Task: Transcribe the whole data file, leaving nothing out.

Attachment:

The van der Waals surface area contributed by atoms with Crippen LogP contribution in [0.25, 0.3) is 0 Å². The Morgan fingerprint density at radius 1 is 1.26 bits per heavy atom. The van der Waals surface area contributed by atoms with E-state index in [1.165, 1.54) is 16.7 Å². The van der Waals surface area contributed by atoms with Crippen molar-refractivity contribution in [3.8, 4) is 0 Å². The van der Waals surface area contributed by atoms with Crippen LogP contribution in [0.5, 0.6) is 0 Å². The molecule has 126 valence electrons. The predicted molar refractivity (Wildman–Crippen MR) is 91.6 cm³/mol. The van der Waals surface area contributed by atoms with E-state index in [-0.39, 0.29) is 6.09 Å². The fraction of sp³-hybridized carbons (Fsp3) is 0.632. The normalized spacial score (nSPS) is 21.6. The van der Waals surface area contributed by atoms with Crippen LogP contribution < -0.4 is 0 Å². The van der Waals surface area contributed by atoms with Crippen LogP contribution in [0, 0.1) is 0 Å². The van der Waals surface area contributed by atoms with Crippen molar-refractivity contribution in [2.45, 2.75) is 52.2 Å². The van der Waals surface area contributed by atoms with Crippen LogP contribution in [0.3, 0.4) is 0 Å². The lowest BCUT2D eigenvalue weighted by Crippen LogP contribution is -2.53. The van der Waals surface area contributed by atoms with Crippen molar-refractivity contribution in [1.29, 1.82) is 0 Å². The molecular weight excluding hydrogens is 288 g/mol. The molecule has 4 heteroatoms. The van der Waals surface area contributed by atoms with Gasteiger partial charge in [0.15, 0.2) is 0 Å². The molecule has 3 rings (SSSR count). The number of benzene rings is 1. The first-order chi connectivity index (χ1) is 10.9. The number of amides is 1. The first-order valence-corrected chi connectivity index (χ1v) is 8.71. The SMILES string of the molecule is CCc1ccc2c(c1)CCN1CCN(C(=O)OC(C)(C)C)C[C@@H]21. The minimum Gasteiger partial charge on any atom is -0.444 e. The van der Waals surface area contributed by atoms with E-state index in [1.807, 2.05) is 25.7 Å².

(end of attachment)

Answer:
The van der Waals surface area contributed by atoms with Crippen LogP contribution in [0.25, 0.3) is 0 Å². The Morgan fingerprint density at radius 1 is 1.26 bits per heavy atom. The van der Waals surface area contributed by atoms with E-state index in [1.165, 1.54) is 16.7 Å². The van der Waals surface area contributed by atoms with Crippen molar-refractivity contribution in [3.8, 4) is 0 Å². The van der Waals surface area contributed by atoms with Crippen LogP contribution in [0.5, 0.6) is 0 Å². The molecule has 126 valence electrons. The predicted molar refractivity (Wildman–Crippen MR) is 91.6 cm³/mol. The van der Waals surface area contributed by atoms with E-state index in [-0.39, 0.29) is 6.09 Å². The fraction of sp³-hybridized carbons (Fsp3) is 0.632. The normalized spacial score (nSPS) is 21.6. The van der Waals surface area contributed by atoms with Crippen LogP contribution < -0.4 is 0 Å². The van der Waals surface area contributed by atoms with Crippen LogP contribution in [0, 0.1) is 0 Å². The van der Waals surface area contributed by atoms with Crippen molar-refractivity contribution in [2.45, 2.75) is 52.2 Å². The van der Waals surface area contributed by atoms with Crippen LogP contribution in [0.3, 0.4) is 0 Å². The lowest BCUT2D eigenvalue weighted by Crippen LogP contribution is -2.53. The van der Waals surface area contributed by atoms with Crippen molar-refractivity contribution in [1.29, 1.82) is 0 Å². The molecular weight excluding hydrogens is 288 g/mol. The molecule has 4 heteroatoms. The van der Waals surface area contributed by atoms with Gasteiger partial charge in [0.15, 0.2) is 0 Å². The molecule has 3 rings (SSSR count). The number of benzene rings is 1. The first-order chi connectivity index (χ1) is 10.9. The number of amides is 1. The first-order valence-corrected chi connectivity index (χ1v) is 8.71. The SMILES string of the molecule is CCc1ccc2c(c1)CCN1CCN(C(=O)OC(C)(C)C)C[C@@H]21. The minimum Gasteiger partial charge on any atom is -0.444 e. The van der Waals surface area contributed by atoms with E-state index in [1.807, 2.05) is 25.7 Å².